Folkore has it that this sticky kuih was offered to the Kitchen Gods before they were sent off to heaven for CNY, ensuring that their mouths were “glued” shut, preventing bad reports from being heard “up there”.
Traditionally, small bamboo baskets lined with heat-treated banana leaves were used to hold the gooey slurry, before being put into a steamer to cook the contents.
There were a lot of “pantangs” or taboos to be avoided during the making, otherwise the results would be “disastrous”
This “Kuih Bakul” as it is also known, can be eaten in several ways. Cut into smaller slices and sandwiched between pieces of yam and/or sweet potato and deep-fried was one yummy way. Another was to coat softened slices with finely grated coconut.
I preferred those that had hardened over several months — just ate the slices without further ado.
Make it yellow, sticky and lemak. And don’t forget the Curry Chicken, please. Folks, remember the Nasi Kunyit of old?
Long before pathetic western cakes became incomprehensibly (to me, at least) fashionable, the successful completion of the first month on Earth for a baby was celebrated with the preparation and serving of Nasi Kunyit – which is steamed glutinous rice, laced with santan and colored with turmeric, and stuffed with some pepper corns.
When eaten with thick Chicken Curry ( I preferred to add a little fine sugar), it was scrumptiously yummy yum yum! Of course at that time carbophobia was not yet invented, so no one was worried nor had any guilt-hangovers!
I remember that Nasi Kunyit was also a favorite serving on other festive occasions – as and when there was reason to get “high” other than Full Moons.
Decades ago, it was a tradition among the Chinese to engage in fowl play as part of the wedding ceremony for a newly-married couple.
After the formalities were done at the groom’s place, the wedding party would go to the bride’s home for the rituals at the maternal side. Accompanying their return to their matrimonial home would be a rooster and a hen, which would then be released under the newly-weds’ nuptial bed. If the rooster emerged first, that “augured” the first-born child would be a son, if the hen came out first, then a daughter.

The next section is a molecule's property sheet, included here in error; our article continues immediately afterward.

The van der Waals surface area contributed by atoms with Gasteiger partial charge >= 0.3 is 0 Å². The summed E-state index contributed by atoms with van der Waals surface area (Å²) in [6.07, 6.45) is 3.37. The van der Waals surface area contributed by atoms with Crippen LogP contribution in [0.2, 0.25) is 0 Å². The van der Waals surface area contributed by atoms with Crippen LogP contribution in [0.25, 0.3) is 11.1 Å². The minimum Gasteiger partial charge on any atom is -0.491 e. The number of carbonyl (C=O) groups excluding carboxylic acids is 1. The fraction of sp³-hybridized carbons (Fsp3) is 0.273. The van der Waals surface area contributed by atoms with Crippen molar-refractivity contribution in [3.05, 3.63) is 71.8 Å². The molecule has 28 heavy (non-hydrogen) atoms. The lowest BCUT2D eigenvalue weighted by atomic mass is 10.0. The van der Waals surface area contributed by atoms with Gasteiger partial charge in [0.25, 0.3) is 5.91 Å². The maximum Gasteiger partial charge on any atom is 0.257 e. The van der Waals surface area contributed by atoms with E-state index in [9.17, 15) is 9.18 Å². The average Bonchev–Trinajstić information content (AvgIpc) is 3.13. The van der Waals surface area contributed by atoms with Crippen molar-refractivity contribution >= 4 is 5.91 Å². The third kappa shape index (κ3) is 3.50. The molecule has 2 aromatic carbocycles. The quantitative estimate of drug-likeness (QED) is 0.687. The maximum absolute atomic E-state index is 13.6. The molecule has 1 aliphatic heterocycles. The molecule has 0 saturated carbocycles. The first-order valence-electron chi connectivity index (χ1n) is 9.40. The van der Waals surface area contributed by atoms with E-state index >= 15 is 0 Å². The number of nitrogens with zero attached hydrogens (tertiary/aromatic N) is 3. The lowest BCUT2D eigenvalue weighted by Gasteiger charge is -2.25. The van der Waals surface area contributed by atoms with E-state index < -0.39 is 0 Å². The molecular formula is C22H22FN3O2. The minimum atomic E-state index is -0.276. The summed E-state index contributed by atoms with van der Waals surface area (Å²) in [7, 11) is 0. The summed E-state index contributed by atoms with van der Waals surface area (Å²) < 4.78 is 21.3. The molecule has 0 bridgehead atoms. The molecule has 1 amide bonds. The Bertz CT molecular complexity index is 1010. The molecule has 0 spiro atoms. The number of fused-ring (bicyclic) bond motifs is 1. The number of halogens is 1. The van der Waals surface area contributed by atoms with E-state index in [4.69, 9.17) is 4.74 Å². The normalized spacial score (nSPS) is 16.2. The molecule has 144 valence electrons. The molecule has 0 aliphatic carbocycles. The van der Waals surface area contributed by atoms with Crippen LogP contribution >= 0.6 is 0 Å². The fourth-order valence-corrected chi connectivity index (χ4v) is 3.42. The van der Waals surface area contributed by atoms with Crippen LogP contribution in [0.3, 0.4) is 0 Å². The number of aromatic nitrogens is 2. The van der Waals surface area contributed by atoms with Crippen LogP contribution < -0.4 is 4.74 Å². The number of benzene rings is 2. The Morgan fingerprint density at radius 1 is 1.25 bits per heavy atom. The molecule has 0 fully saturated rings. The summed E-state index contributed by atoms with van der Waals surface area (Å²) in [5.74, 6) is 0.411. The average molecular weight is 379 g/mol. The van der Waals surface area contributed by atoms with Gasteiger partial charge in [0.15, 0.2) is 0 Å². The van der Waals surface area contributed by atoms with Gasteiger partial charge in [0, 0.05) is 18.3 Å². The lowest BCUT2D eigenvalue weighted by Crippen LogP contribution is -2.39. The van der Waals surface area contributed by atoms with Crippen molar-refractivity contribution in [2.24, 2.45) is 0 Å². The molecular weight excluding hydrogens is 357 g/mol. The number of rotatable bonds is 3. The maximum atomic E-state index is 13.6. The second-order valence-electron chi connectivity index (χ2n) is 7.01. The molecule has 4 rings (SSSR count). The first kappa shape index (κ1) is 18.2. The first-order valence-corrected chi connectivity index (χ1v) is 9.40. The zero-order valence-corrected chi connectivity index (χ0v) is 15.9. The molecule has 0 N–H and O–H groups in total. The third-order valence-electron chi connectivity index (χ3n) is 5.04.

In Chinese these are called 带路鸡 (or ‘chua lor kay’ in Penang Hokkien)
These days I believe most couples would chicken out at the prospect of having two live specimens foul up their love nest; don’t worry there are lots of mock ones available.
Long before Gong Li raised the red lantern in 1991, the Chinese folks already have a custom for Chinese New Year, which caused everyone to see red.
Don’t get me wrong — am talking about the tradition of making intricate cuttings using red paper, and then pasting these patterns onto all kinds of fruits, cookies & goodies, sugar-cane, nian gao (kueh bakul) in preparation for the Lunar New Year.
As kids, we loved to participate in this red-hot activity, using our imaginations to challenge one another to see who could produce the most intricate patterns. (Sometimes our fingers blistered through excessive friction with the handles of the scissors).
Of course now, with computer-aided technology, such paper-cuttings have become very cheap and far more complex than human fingers can produce.